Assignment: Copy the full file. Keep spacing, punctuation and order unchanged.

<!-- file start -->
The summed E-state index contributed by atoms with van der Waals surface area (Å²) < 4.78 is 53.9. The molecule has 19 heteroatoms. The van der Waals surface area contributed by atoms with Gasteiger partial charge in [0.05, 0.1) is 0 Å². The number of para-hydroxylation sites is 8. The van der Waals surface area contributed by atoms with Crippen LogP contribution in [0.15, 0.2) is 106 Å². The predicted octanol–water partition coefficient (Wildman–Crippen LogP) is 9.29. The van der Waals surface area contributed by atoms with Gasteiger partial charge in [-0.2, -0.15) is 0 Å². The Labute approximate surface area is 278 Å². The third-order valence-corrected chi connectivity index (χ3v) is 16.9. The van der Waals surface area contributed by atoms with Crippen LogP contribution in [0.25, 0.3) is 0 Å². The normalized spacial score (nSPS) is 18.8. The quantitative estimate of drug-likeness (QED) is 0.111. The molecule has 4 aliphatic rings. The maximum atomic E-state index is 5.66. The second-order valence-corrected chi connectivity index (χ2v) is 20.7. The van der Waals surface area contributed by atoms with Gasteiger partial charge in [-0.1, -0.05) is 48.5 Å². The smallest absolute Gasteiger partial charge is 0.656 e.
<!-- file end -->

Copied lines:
The summed E-state index contributed by atoms with van der Waals surface area (Å²) < 4.78 is 53.9. The molecule has 19 heteroatoms. The van der Waals surface area contributed by atoms with Gasteiger partial charge in [0.05, 0.1) is 0 Å². The number of para-hydroxylation sites is 8. The van der Waals surface area contributed by atoms with Crippen LogP contribution in [0.15, 0.2) is 106 Å². The predicted octanol–water partition coefficient (Wildman–Crippen LogP) is 9.29. The van der Waals surface area contributed by atoms with Gasteiger partial charge in [-0.2, -0.15) is 0 Å². The Labute approximate surface area is 278 Å². The third-order valence-corrected chi connectivity index (χ3v) is 16.9. The van der Waals surface area contributed by atoms with Crippen LogP contribution in [0.25, 0.3) is 0 Å². The normalized spacial score (nSPS) is 18.8. The quantitative estimate of drug-likeness (QED) is 0.111. The molecule has 4 aliphatic rings. The maximum atomic E-state index is 5.66. The second-order valence-corrected chi connectivity index (χ2v) is 20.7. The van der Waals surface area contributed by atoms with Gasteiger partial charge in [-0.1, -0.05) is 48.5 Å². The smallest absolute Gasteiger partial charge is 0.656 e.